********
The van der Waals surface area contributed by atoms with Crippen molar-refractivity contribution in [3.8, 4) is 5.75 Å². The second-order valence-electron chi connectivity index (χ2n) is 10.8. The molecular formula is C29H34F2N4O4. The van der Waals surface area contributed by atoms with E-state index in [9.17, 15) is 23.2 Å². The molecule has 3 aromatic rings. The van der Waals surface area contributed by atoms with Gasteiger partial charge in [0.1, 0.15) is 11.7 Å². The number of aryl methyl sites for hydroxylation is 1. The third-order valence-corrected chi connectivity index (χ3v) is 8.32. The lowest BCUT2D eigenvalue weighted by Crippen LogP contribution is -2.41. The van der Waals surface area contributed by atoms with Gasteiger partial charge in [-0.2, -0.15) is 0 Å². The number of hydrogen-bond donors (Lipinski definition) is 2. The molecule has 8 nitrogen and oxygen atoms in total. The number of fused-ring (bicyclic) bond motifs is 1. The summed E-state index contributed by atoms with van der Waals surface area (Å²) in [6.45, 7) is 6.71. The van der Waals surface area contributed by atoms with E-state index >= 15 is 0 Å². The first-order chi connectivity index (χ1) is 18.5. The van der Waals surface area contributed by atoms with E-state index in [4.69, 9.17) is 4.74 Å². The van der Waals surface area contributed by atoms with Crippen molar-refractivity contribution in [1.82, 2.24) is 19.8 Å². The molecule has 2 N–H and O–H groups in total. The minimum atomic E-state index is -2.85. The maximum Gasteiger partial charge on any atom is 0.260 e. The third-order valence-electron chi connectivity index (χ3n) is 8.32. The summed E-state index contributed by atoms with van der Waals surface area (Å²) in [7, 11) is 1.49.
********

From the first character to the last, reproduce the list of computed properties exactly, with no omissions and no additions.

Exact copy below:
The van der Waals surface area contributed by atoms with Crippen molar-refractivity contribution in [3.8, 4) is 5.75 Å². The second-order valence-electron chi connectivity index (χ2n) is 10.8. The molecular formula is C29H34F2N4O4. The van der Waals surface area contributed by atoms with E-state index in [9.17, 15) is 23.2 Å². The molecule has 3 aromatic rings. The van der Waals surface area contributed by atoms with Gasteiger partial charge in [0.1, 0.15) is 11.7 Å². The number of aryl methyl sites for hydroxylation is 1. The third-order valence-corrected chi connectivity index (χ3v) is 8.32. The lowest BCUT2D eigenvalue weighted by Crippen LogP contribution is -2.41. The van der Waals surface area contributed by atoms with Gasteiger partial charge in [-0.2, -0.15) is 0 Å². The number of hydrogen-bond donors (Lipinski definition) is 2. The molecule has 8 nitrogen and oxygen atoms in total. The number of fused-ring (bicyclic) bond motifs is 1. The summed E-state index contributed by atoms with van der Waals surface area (Å²) in [6.45, 7) is 6.71. The van der Waals surface area contributed by atoms with E-state index >= 15 is 0 Å². The first-order chi connectivity index (χ1) is 18.5. The van der Waals surface area contributed by atoms with E-state index in [4.69, 9.17) is 4.74 Å². The van der Waals surface area contributed by atoms with Crippen molar-refractivity contribution in [1.82, 2.24) is 19.8 Å². The molecule has 2 N–H and O–H groups in total. The minimum atomic E-state index is -2.85. The maximum Gasteiger partial charge on any atom is 0.260 e. The third-order valence-electron chi connectivity index (χ3n) is 8.32. The summed E-state index contributed by atoms with van der Waals surface area (Å²) in [7, 11) is 1.49.